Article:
Easy-Peel Hard-Boiled Eggs Recipe
- Nutritional Information
Per Serving: one egg
Excellent Source: Choline
Good Source: Protein and Vitamin D
Total fat: 5 g
Saturated fat: 2 g
Polyunsaturated fat: 1 g
Monounsaturated fat: 2 g
Cholesterol: 186 mg
Sodium: 71 mg
Carbohydrate: 0 g
Dietary Fiber: 0 g
Protein: 6 g
Vitamin A: 270 IU
Vitamin D: 41.0 IU
Folate: 23.5 mcg
Calcium: 28 mg
Iron: 9 mg
Choline: 125.6 mg
HEAT1/2- to 1-inch of water in a large saucepan to boiling over high heat. Carefully place steamer insert into pan over boiling water OR proceed to Step 2, if not using a steamer insert.
Carefully ADD eggs using a large spoon or tongs. COVER Continue cooking 12 minutes for large eggs (13 minutes for extra large eggs).
DRAIN eggs under cold running water to help the shell ease off the hard-boiled eggs.
Gently TAP the large end of the egg onto a hard surface until she shell is slightly cracked and peel the egg.
Cold or room temperature eggs: The timings are based on using eggs straight from the refrigerator.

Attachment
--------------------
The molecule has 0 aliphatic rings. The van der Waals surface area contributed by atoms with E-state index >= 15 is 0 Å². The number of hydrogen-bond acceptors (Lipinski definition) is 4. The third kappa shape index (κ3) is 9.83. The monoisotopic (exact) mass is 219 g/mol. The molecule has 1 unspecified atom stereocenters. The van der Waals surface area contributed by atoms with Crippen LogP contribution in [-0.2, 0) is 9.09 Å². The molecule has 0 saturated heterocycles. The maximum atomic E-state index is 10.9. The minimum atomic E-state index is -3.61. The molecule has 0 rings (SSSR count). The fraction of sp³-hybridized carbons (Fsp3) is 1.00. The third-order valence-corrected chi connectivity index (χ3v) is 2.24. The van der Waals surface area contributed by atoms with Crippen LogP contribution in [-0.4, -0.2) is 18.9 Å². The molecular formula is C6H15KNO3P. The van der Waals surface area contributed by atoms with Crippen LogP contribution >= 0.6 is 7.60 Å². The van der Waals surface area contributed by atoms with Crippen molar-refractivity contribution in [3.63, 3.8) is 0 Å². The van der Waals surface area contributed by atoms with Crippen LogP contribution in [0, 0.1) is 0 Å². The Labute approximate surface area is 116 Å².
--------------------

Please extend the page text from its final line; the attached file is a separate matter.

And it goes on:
Storage time: Hard-boiled eggs in the shell can be refrigerated for up to a week. It is recommended to refrigerate the eggs in their original carton to prevent odor absorption.
Food safety precaution: It is not recommended to pierce the shells of the eggs before cooking as an unsterilized piercer or needle can introduce bacteria into the egg. Also, pierced shells might allow bacteria to enter the hard-boiled eggs after they are cooked.
Eggs should NOT be microwaved in shells because they are likely to explode due to the quick build up of steam.
Hard-boiled eggs should be eaten the same day they are peeled.
High altitude cooking: It’s nearly impossible to hard-boil eggs above 10,000 feet.